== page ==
Sweet Lou and Fiery Managers
After the 2002 season, the Mariners and Lou Piniella parted ways in a strange fashion – the M’s traded him to the Rays (with Antonio Perez) for Randy Winn. You don’t see managers get traded very often, but he had market value even though he didn’t want to manage this franchise anymore. Since Piniella left, the team has run through a handful of replacements, none of whom have had much success, and all of whom fell short when measured up against Piniella’s charisma and goodwill with the fans. Because he yelled a lot and the team won while he was here, fans grew quite attached to Lou, and it is still quite common to hear people talk about how Wak needs to be more like Piniella and “show some fire” or some such thing.
I wonder if any of the people who think Piniella is a managerial genius are aware that he’s 496 and 542 since leaving Seattle, good for a .478 winning percentage? He’s now in his 7th season since taking off for greener pastures, and he’s finished last as often as he’s finished first. He wasn’t able to turn the Rays into anything while he was there, and he’s now in charge of yet another massively disappointing Cubs team.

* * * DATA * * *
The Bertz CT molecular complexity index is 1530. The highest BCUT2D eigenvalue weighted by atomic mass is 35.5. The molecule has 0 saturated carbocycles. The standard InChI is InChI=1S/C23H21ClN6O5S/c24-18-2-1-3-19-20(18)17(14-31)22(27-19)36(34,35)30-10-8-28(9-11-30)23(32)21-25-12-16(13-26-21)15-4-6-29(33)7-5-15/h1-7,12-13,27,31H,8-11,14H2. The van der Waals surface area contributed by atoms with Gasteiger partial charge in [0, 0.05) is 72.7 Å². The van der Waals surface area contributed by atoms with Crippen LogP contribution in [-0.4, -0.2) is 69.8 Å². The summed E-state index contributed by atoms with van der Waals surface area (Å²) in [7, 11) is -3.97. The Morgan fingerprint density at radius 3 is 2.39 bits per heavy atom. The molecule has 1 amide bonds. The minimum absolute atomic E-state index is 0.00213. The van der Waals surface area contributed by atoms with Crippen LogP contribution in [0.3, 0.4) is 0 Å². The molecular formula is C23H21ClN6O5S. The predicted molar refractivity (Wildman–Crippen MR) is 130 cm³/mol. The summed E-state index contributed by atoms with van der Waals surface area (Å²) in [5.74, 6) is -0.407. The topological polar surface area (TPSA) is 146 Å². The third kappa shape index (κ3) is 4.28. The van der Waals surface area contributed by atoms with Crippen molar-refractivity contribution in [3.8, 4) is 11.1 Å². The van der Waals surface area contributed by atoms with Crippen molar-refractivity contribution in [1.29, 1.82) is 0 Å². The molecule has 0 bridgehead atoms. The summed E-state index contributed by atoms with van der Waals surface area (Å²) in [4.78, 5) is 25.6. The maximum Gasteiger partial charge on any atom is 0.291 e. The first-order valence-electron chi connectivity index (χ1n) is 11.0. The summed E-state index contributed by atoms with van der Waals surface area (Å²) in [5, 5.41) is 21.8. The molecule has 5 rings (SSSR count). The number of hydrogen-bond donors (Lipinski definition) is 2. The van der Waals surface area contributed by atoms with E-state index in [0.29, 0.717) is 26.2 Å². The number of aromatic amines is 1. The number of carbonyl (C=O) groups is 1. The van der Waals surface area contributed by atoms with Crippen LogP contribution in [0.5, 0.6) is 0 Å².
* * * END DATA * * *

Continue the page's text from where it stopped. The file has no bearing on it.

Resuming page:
The fact of the matter is that Piniella, like pretty much every other manager on earth, wins with teams that have talent and loses with teams that don’t. He doesn’t get more out of his players than anyone else. He doesn’t inspire his men to greatness. He doesn’t make brilliant tactical decisions or teach bad players how to become good ones. Right now, in fact, he’s making a debacle of the Cubs catching situation by benching Geovany Soto (who is really good) in favor of Koyie Hill (who is really bad).
I get that people love to watch Lou Piniella because he’s entertaining. I get that the media loves him because he’s a fantastic post-game quote. He’s an affable, charismatic guy, but that doesn’t make him a great leader. Between the two guys running the clubs at Safeco over the next three days, I would much rather have the guy in our dugout than in theirs. Wak doesn’t need to be like Lou, because he’s not that kind of guy, and because Lou Piniella just isn’t that good of a manager to begin with.